Apr 21 – National Park Week

Grand Canyon National Park: Summer is the peak season for America’s grandest national parks. If you have never been to the Grand Canyon, you need to make plans. The park can be pretty crowded in the summer, so if you need accommodations, make them in advance and arrive early. No matter the challenges, you will forget them when you catch your first glimpse of this certified natural wonder of the world.

Our choice for a jaw and elevation dropping vista? Get your Oohs and Ahhs on the South Kaibab Trail.

Yellowstone National Park: Yellowstone is one of the nation’s best parks for seeing wildlife. During the fall months, you are bound to encounter Elk, Buffalo, and many other signature animals in the park. Of course, no visit would be complete without visiting one or more of the geysers. Download a geyser schedule for your mobile device so you can view the most spectacular eruptions without a long wait.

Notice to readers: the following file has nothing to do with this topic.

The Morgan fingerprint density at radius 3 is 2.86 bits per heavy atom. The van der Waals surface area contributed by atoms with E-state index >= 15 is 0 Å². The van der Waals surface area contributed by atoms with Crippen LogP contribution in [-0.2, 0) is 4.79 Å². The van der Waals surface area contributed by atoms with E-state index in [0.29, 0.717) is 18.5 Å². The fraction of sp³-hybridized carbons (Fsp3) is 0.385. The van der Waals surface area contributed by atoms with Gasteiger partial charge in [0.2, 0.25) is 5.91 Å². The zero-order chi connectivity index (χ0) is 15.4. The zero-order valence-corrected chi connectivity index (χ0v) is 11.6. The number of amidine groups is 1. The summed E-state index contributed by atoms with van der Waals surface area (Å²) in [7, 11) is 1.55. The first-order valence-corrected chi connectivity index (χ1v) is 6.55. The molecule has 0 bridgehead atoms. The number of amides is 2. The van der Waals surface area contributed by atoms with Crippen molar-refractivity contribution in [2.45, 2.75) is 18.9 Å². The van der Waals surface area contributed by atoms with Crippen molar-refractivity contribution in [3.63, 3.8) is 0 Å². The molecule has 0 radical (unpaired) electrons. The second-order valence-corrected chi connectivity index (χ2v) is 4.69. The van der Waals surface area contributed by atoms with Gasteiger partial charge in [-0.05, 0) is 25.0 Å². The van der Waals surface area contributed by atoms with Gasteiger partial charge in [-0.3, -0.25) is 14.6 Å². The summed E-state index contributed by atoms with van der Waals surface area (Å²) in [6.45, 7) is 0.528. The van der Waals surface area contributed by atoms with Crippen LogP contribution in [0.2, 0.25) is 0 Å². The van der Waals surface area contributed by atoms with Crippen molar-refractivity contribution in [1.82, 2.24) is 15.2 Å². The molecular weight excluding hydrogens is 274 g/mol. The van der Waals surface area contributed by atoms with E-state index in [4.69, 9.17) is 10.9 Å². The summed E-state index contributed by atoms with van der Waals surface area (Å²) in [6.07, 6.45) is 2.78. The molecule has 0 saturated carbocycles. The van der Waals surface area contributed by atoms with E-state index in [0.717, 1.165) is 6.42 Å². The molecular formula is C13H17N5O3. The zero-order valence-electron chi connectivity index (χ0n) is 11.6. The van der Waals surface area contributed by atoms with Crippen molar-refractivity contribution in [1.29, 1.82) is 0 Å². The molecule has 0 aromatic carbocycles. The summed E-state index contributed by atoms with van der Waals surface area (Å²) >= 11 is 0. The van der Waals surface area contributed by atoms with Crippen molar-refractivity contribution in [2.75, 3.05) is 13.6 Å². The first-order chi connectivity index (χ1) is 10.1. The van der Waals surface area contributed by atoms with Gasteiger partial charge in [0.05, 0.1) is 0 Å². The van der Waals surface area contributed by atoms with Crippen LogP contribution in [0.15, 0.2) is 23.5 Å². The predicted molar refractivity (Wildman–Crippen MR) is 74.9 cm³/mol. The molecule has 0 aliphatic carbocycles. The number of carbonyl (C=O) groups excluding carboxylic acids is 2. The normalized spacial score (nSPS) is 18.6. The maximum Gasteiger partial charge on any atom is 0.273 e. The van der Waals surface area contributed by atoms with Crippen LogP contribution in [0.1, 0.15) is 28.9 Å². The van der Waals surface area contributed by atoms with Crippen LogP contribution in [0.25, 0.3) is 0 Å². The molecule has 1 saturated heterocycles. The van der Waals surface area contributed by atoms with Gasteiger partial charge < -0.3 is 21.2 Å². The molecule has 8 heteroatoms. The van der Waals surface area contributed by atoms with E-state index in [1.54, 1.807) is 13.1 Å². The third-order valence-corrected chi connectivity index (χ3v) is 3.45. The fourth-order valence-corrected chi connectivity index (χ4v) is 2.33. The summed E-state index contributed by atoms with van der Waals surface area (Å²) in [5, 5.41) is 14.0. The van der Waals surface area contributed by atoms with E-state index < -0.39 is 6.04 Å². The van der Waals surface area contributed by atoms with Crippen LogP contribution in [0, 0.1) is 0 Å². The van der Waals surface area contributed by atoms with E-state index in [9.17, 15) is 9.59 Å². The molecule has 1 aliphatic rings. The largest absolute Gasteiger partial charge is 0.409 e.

Our choice for the best geyser outside of Old Faithful? You can’t swim, but you will stare at Mammoth Hot Springs. 

Sep 22 – National Public Lands Day

Acadia National Park: Acadia is one of the new parks along the eastern seaboard. It’s a beautiful place year round, but the fall season brings out a riot of colors that make the hikes all the more wondrous. The best scenery is at various points along the coastline. The only real challenge you will face is the weather. Fog is common in the mornings and can obscure the view of the water. Fall is also the height of lobster season which means the best prices and selection.